It's great that solar rechargers are starting to catch on, but we're not thrilled at the idea of carrying one that's 10 times the size of the phone it's supposed to power. Brunton's "SolarPort 4.4" isn't that big and won't give us a hernia (we hope), but it's still not as portable as we'd like.
A Manhattan artist friend recently asked me if I knew of any "cool portable electric pencil sharpener gadgets." Someone actually has use for an electric pencil sharpener? Isn't that like using an electric can opener, when the hand crank is faster?
Actually, no. While in the zone, artists don't want to have to stop to sharpen pencils, I was informed. That would make them lose their groove. They just want a quick dunk to sharpen up so that they can go right on back to sketching.
This sounds almost too good to be true: a wireless technology that can be used to charge all devices simultaneously, regardless of type or brand. Yet that's what a company called WildCharge claims to do with its new product.
All you need to do is lay your cell phone, PDA or other device on or near its "WildCharger," a flexible roll-up pad with a power adapter attached to one edge. The devices, which can even include laptops, then absorb their electrical charge wirelessly, the company says.
Pricing for the WildCharger, which is slated for debut at CES … Read more
A word of caution: If you have kids, don't get this. And if you do, be prepared to it within the first 24 hours of purchase.
As much as we love this robot USB key, we feel obligated to issue that warning from personal experience. But if you're not a parent, guardian or schoolteacher, then by all means have a look at this neat little device from Japan's SolidAlliance. Sure, 256MB isn't much storage space by today's standards, but how many other USB keys can you dispatch to do battle with Ultraman?
Few categories have been so overdone than iPod speakers. After posting our last item on a pair of these ubiquitous products, we imposed an unofficial moratorium on them. It lasted a lot longer than expected: a whole six days. We figure we missed 40 or 50 speaker announcements in that time.
So why are we breaking the fast now? Just look at the picture, Sparky. It's a speaker shaped like an iron. And a pink one at that, though it also comes in orange and lime green. Even Chip Chick was moved to declare it "the oddest iPod … Read more
We have no interest in using a fold-up keyboard, but we do admit to having an odd curiosity about them--kind of like the way an entomologist studies a beetle, as Raymond Chandler would say. But we digress.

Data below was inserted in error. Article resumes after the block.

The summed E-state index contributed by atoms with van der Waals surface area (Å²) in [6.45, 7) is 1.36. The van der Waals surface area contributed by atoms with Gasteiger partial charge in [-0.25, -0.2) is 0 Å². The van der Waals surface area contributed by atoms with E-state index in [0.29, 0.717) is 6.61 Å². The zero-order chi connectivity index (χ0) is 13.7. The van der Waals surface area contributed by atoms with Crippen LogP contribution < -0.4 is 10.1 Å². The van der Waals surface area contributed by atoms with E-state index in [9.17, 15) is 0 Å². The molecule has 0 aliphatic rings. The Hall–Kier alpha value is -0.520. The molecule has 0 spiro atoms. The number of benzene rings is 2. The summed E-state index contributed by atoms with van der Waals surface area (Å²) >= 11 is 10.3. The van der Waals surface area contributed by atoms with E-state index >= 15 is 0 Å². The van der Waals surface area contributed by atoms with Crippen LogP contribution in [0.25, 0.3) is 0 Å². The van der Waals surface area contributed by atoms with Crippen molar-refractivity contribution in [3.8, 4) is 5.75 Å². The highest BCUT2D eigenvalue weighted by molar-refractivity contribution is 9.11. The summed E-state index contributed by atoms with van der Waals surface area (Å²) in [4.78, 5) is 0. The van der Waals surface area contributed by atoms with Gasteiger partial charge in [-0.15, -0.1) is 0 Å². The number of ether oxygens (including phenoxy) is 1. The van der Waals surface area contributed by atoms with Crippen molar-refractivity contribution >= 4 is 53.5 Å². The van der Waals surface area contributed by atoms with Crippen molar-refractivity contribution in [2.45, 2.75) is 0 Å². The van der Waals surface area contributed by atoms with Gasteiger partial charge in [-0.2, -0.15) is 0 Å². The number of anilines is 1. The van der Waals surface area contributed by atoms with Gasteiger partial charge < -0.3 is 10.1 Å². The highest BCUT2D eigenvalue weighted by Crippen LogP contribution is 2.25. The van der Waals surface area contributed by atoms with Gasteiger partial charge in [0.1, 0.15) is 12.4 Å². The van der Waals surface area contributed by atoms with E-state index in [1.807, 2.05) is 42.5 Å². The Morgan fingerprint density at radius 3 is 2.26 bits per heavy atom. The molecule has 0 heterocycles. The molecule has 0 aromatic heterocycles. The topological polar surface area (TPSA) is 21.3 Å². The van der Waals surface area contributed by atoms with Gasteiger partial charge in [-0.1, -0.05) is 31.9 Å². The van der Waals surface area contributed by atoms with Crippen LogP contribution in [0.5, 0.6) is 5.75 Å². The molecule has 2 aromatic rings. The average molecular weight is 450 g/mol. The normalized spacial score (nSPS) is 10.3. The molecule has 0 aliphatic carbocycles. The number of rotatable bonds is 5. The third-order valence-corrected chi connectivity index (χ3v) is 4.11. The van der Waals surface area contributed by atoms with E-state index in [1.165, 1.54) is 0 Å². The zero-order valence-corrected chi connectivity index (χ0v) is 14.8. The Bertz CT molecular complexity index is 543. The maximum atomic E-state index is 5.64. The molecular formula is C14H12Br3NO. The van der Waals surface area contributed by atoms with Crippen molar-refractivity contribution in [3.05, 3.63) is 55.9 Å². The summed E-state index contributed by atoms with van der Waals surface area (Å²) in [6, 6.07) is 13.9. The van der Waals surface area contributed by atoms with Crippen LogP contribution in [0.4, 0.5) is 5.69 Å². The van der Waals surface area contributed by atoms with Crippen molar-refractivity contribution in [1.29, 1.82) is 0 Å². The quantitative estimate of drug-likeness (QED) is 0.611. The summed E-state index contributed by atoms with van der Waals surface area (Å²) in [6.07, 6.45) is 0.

So we're always looking for one that actually seems like something someone would use: not too bulky, impractical or weird-looking. This one from Diatec Japan might at least take care of the first two criteria. The "Papillon FKB66PU" (Papillon!) is a full-size keyboard designed to work with all manner of devices, according to Newlaunches. The only strange feature is an … Read more
If imitation is really the sincerest form of flattery, than tech manufacturers are certainly a sycophantic lot. And the most popular object of their affection always seems to be something from Apple.
Take the "iPod mouse" from Buffalo, for instance. If it didn't have a retractable USB line hanging out awkwardly like an umbilical cord, it could have been separated at birth from the real thing. Not only that, but it also resembles similar products from Anyzen and Samsung. So make it a three-fer for Buffalo.
It's hard enough to find a mouse that's ergonomically correct; but this one would seem to beg unnatural contortions by building in "a four-way scroll wheel, Internet forward and back buttons, Play/Pause/Volume control keys, (and) forward and backwards music track keys," as described by Ubergizmo.
Our wrists are getting sore just thinking about it.
Sometimes it seems that the entire population is wearing a headset or earphones. So why should there be a different pair for every function?
Sony Ericsson thinks there shouldn't, so it's come out with a wireless headset kit that can be used for Bluetooth cell phone signals, USB connections and even VoIP calls. It can run for up to 12 hours of continuous talk time or 300 when idle, according to Electronista.
Now if we can just figure out how to make it work with an iPod, we'll be all set.
One of the drawbacks of Apple's smallest and cheapest desktop is the lack of hard drive space. Given its tiny chassis, the Mac Mini can hold but one hard drive, and the largest unit Apple offers for it is a relatively puny 160GB drive. For the past year, Iomega has been selling the 250GB MiniMax Drive, which looks just like the Mac Mini and can be nested with Apple's tiny desktop. The drive is particularly useful for home theater aficionados looking to use the Mac Mini as a living-room DVR repository. It doesn't take long to fill … Read more